The real show at the Clayton was the Clayton, itself

Date Published: 
March 14, 2014

When historians look back at this period in time they will credit us with being the “Age of Technology.”

Regardless of how far we advance with supercomputers and new creations we haven’t even considered yet, this era will forever be marked as the time that changed things forever. We developed newer and faster ways to share information, improved efficiencies in business and commerce, developed new methods to combat disease and generally improved the way we watch television and listen to music, making us “nest” more than ever in the comfort of our homes.

Though it can often be hard to see the forest for the trees, if we take a step back and truly appreciate what advances have been made over the course of our lifetimes, it would stand to reason we would be experiencing a bit of collective awe. Oh, there have been some growing pains, and continue to be so, but people are generally wrapping their minds around all that has come about over the past few decades.

Some of those “growing pains” I mentioned include more automation at workplaces, resulting in jobs being reduced. Or losing that “human element” when calling customer service lines and being subjected to automated responses that often leave you forgetting why you placed the irritating call in the first place. Or watching our family television sets become useless as the move to digital formatting has taken place.

Or, to put a more local spin on things, seeing a beloved local landmark face extinction because of technological advances.

That is what the Clayton Theatre was looking at about a year ago. Owner Joanne Howe was facing a bleak future with the beloved single-screen theater because the movie industry was moving to all-digital formatting, and upgrading would cost too much to remain solvent. Word began leaking out throughout the community, and we were all suddenly reminded once again what this community is capable of when we find a common cause.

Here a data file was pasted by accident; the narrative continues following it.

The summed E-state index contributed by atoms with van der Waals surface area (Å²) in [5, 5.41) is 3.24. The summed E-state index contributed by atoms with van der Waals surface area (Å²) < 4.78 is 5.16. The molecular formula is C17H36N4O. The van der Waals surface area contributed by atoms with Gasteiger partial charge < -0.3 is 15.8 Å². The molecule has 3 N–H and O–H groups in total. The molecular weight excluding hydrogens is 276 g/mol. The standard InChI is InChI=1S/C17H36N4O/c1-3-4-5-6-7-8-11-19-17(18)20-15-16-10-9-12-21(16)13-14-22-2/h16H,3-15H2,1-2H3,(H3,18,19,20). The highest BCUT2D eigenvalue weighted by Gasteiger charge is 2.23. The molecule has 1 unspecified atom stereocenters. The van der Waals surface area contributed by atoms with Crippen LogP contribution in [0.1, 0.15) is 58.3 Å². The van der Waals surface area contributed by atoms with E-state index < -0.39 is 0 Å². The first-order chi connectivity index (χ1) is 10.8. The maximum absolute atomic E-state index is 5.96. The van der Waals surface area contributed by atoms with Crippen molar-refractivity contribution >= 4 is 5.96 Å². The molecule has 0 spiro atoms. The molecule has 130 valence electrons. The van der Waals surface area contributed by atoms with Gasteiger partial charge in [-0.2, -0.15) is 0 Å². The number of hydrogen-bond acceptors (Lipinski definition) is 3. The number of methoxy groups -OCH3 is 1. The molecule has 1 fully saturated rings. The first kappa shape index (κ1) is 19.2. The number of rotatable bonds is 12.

Businesses began promoting movie nights at the theater to raise funds. Restaurants jumped in with “dine-and-donate” efforts. Sandie Gerken, whose family owned the theater while she was growing up, wrote a book on her memories of the Clayton and donated proceeds to the effort to keep the iconic theater buzzing into the future. The Bethany-Fenwick Area Chamber of Commerce jumped in, promoting the efforts to save the Clayton to all its members in the business community. Some people simply wrote checks.

Fast forward to current day.

On Tuesday night I had the opportunity to sit in the Clayton and watch “Saving Mr. Banks” in all its digital glory. The room was packed with supporters of the theater, and Howe gave an emotional and heart-felt synopsis of the efforts of those who helped keep the Clayton from becoming an empty reminder of days gone past.

It was a night to celebrate all that is right in our throw-our-hats-into-the-ring community, as well as an opportunity for Howe to thank those who have helped over the past year with the best celebration the family-sensible Clayton could provide — coming together to watch a Disney movie and enjoy the company of others who shared a common goal.

The importance of keeping the Clayton open can not easily be overstated. For years I have heard our publisher, Susan Lyons, talk about her memories of going to the Clayton when she was a kid. Many of my other friends, who also grew up here, often share similar stories, from different decades. The Clayton represents what was in Dagsboro, what’s currently the thing to do when you go into town and, now, what promises to be there for generations to follow.

In short, this whole thing is pretty cool.

Take a look through our “Calendar” listings any given week, and you are bound to be blown away by how many efforts are going on to help those who need it. We are a community constructed by a collective need to improve the quality of life for those around us, and maintained by a group conscience that will not allow anybody to turn away. Those efforts are often done behind the scenes, and without fanfare, but they are just as significant for those who receive the help.

But they usually remain somewhat in the shadows.

The marquee outside the Clayton at night is a physical reminder of what the people of this community can do when faced with an obstacle, and the memories made inside that theater will continue to live on for years to come.

Congratulations to the Clayton Theatre, and to all of you.